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Comp I June 20, 2011

Narrative Patterns

Point of View

Narratives are usually written from the writer,
or narrator’s, point of view

Since this essay is essentially a story, it should include the
conventions used in any good story: a plot, with explanation
of the setting and the characters; conflict, tension, and a
narrative arc.

Should follow a simple time line. Chronological is best, but
flashbacks and foreshadowing can be useful.

These types of essays depend upon concrete, specific details to
support their theses. These details need to create a unified,
dominant impression.

Narrative Patterns


Most narratives
contain both internal and
external dialogue.

A Point

Narrative writing can be considered a reflection or
an exploration of the author's values told as a story. The
author may remember his or her past, or a memorable
person or event from that past, or even observe the present.
Whatever you choose to write about though, you must make
a point. What is the reason you are writing about this? Why
are you different because of this?

Principles of a NARRATIVE

Telling a story and writing a narrative essay are not the same thing at all!

“Build your essay around a central point, a main idea that
your story then supports and explains. This is crucial, and
perhaps the defining characteristic between a narrative
story and a narrative
essay. This main idea will be the
thesis of your essay, will say something that the story itself
then illuminates and shows to be true. This generalization
can be quite personal; it does not have to capture a truth
about humanity as a whole or about the essence of the
human condition. It simply needs to capture a truth about
your life and use the story, the narrative experience, to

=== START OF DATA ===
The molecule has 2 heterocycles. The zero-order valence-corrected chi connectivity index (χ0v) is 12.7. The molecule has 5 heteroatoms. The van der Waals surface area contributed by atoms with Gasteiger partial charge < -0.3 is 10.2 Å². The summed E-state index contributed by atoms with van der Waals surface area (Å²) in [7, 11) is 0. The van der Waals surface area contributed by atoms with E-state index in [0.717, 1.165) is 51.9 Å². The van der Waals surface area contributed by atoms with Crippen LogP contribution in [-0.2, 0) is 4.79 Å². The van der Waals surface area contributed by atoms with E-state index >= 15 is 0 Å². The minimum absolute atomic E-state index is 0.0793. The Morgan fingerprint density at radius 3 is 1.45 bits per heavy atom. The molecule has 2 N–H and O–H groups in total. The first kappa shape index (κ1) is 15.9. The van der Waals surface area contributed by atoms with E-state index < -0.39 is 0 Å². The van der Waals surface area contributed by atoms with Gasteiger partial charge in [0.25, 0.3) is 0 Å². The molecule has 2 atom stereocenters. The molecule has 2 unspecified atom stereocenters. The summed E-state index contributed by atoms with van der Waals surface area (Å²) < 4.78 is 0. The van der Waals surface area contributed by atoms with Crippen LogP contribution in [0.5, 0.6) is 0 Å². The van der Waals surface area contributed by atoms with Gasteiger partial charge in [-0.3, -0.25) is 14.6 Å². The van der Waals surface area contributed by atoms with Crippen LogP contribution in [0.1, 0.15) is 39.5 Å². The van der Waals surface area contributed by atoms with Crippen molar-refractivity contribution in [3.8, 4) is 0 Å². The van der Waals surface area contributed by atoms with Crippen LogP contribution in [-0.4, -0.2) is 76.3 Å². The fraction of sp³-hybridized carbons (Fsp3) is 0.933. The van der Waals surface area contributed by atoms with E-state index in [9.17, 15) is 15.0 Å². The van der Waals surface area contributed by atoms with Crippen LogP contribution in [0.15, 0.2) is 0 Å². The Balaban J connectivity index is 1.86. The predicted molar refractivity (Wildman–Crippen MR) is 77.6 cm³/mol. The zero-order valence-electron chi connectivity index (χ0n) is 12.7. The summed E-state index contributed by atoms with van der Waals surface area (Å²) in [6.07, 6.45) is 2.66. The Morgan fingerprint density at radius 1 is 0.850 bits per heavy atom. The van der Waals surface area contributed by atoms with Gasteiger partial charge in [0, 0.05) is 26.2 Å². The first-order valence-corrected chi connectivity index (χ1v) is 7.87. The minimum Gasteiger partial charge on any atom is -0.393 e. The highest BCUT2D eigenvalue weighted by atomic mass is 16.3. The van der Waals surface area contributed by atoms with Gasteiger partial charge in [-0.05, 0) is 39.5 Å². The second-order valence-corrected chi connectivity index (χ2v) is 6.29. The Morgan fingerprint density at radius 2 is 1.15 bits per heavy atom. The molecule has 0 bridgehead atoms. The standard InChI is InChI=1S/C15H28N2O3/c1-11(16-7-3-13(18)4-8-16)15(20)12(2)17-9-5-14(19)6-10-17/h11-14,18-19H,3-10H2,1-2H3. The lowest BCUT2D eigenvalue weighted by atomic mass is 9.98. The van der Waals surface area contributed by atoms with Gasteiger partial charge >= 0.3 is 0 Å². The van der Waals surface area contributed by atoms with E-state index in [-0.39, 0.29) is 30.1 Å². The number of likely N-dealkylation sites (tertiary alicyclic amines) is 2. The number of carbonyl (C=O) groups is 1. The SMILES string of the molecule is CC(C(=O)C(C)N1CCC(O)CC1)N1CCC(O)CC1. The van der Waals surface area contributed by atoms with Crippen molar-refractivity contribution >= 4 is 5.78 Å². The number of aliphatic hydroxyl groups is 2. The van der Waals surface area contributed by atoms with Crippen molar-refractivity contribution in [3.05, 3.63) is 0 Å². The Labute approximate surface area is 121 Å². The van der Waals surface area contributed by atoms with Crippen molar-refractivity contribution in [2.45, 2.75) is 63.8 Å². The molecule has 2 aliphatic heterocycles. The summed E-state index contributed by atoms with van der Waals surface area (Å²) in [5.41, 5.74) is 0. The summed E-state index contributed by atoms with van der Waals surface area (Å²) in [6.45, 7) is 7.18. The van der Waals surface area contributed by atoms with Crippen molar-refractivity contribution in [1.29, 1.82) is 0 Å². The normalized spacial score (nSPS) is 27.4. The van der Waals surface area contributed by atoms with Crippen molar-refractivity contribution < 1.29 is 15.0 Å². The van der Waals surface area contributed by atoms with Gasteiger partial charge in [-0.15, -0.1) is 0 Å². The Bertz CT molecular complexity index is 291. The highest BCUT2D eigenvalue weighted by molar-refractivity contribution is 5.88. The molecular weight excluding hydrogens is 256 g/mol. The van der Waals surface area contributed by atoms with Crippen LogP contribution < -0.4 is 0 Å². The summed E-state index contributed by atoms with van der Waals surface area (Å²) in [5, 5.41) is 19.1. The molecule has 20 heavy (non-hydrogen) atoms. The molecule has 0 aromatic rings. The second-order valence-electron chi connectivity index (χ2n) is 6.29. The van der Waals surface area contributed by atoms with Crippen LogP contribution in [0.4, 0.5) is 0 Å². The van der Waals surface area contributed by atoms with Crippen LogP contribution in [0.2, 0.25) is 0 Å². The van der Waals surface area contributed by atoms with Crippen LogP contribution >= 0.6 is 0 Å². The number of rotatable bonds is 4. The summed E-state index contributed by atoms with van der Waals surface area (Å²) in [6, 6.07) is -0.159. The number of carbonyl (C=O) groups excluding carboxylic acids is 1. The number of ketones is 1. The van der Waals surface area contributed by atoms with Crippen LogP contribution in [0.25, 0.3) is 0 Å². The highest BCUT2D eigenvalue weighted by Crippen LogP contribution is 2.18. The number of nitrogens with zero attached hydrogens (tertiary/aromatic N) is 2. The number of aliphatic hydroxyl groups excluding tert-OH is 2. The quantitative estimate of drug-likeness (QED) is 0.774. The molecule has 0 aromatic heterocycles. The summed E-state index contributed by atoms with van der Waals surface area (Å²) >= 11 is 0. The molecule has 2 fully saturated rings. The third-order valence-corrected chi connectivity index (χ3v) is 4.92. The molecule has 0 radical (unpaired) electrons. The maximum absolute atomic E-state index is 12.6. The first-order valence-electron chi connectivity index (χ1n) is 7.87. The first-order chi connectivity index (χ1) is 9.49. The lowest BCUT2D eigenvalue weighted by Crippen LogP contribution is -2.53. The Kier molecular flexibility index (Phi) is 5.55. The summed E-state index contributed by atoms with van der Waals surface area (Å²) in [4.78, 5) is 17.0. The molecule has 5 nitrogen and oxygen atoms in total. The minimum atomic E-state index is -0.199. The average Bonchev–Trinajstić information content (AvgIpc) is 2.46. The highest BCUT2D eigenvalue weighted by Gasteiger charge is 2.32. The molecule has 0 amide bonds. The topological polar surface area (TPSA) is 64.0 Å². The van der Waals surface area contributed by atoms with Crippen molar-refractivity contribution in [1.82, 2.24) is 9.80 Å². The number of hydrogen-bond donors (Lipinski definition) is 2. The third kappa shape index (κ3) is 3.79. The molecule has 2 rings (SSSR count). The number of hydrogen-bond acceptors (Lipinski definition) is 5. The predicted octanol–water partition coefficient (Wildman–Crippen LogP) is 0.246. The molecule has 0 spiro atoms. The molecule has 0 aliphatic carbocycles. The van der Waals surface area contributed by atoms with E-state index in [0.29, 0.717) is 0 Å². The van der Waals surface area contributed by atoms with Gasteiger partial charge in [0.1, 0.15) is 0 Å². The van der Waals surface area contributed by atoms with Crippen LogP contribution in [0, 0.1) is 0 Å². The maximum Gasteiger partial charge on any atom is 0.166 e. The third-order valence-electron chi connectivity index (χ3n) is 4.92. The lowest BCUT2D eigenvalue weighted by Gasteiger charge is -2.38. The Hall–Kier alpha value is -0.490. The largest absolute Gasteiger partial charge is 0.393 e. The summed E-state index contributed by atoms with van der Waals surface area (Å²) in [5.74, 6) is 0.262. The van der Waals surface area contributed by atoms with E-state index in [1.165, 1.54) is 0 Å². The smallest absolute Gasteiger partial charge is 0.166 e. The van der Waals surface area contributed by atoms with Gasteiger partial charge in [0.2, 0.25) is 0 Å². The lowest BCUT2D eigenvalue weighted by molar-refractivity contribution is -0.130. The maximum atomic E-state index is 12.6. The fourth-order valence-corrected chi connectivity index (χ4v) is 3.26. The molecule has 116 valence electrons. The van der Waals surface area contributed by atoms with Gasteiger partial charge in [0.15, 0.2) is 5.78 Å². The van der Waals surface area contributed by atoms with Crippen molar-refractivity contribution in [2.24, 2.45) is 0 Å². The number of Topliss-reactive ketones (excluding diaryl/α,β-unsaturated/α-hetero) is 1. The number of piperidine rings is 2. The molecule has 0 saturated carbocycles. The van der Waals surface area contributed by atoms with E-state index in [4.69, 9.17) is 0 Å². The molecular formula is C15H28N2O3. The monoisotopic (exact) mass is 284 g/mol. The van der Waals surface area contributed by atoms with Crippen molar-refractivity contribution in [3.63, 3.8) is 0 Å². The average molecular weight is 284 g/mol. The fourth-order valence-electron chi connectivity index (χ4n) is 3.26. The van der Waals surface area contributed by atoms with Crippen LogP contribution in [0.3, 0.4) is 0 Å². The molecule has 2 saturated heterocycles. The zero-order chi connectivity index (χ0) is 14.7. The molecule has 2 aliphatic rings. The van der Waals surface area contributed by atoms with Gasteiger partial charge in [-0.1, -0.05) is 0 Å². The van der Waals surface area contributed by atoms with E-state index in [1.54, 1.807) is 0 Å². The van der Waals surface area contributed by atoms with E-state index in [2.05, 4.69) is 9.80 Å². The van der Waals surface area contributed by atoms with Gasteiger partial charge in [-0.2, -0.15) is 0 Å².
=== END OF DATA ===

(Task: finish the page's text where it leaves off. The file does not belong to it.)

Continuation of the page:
illustrate its importance to you. In this way, it then has
meaning to the readers as well.”

Thesis of a Narrative Essay

Figuring out the thesis of a Narrative Essay is more
difficult because it is a story and it is written
chronologically instead of structurally. The best way to
figure out your thesis is to start writing. Somewhere in
that freewriting stage you will begin to find the
significance in your story. When you get to your
revisions you can rewrite it making the significance
more obvious. In a Narrative the thesis or thesis
statement can be implied. The author does not “spell it
out” for the reader.

Principles of a NARRATIVE

Remember: ultimately you are writing an essay, not simply telling a story

“Remember to incorporate details of your story that
not only illuminate your thesis, but also engage your
readers' imaginations and make the story "real" for
them as well.

Use words that have more literal meaning. When we
use language at a lower level of abstraction, in more
concrete and specific vocabulary

each word carries
more information.

Principles of a Narrative

Compare for example the verbs
went, walked, and
staggered in the following sentences.


to the store Saturday night.


to the store on Saturday night.


to the store on Saturday night.

Each sentence gives much more information to the
reader, even though no more words are added. The
difference is the use of

a special set of
synonyms, in which the meaning of the more specific
word includes the meaning of the more general words.

Narrative Arc

Narrative Progression (ARC)


Introduces the characters, setting, and

Inciting Incident (Narrative hook)

First major
action throwing things out of balance or changing the
direction of the story.


Conflict/struggle develops. Can be
internal or external.

Narrative Progression (ARC)

Rising Action

Builds suspense as the conflict
becomes clearer.


The major turning point of the story. Point
of greatest interest.

Falling Action

Shows the effect of the climax and
tells what happens to the characters next.

Dénouement (Resolution)

Answers any remaining
questions related to the plot.